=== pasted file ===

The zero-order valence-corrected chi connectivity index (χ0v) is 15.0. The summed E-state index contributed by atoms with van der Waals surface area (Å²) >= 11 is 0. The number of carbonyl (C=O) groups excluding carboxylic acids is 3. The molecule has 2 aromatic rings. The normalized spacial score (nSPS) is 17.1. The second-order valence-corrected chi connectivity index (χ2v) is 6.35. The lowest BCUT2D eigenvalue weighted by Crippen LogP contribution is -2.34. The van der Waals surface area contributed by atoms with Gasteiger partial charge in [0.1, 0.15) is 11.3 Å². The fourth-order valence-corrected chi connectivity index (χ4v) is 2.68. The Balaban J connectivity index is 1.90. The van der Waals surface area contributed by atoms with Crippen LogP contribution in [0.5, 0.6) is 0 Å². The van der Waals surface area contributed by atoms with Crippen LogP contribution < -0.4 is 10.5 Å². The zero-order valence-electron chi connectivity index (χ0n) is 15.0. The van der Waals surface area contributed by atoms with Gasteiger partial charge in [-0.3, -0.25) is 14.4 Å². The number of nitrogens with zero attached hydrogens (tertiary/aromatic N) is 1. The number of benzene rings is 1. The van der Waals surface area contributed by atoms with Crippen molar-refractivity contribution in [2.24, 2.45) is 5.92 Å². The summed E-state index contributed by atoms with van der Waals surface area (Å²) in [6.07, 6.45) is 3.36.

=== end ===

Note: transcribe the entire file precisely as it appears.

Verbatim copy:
The zero-order valence-corrected chi connectivity index (χ0v) is 15.0. The summed E-state index contributed by atoms with van der Waals surface area (Å²) >= 11 is 0. The number of carbonyl (C=O) groups excluding carboxylic acids is 3. The molecule has 2 aromatic rings. The normalized spacial score (nSPS) is 17.1. The second-order valence-corrected chi connectivity index (χ2v) is 6.35. The lowest BCUT2D eigenvalue weighted by Crippen LogP contribution is -2.34. The van der Waals surface area contributed by atoms with Gasteiger partial charge in [0.1, 0.15) is 11.3 Å². The fourth-order valence-corrected chi connectivity index (χ4v) is 2.68. The Balaban J connectivity index is 1.90. The van der Waals surface area contributed by atoms with Crippen LogP contribution in [0.5, 0.6) is 0 Å². The van der Waals surface area contributed by atoms with Crippen LogP contribution < -0.4 is 10.5 Å². The zero-order valence-electron chi connectivity index (χ0n) is 15.0. The van der Waals surface area contributed by atoms with Gasteiger partial charge in [-0.3, -0.25) is 14.4 Å². The number of nitrogens with zero attached hydrogens (tertiary/aromatic N) is 1. The number of benzene rings is 1. The van der Waals surface area contributed by atoms with Crippen molar-refractivity contribution in [2.24, 2.45) is 5.92 Å². The summed E-state index contributed by atoms with van der Waals surface area (Å²) in [6.07, 6.45) is 3.36.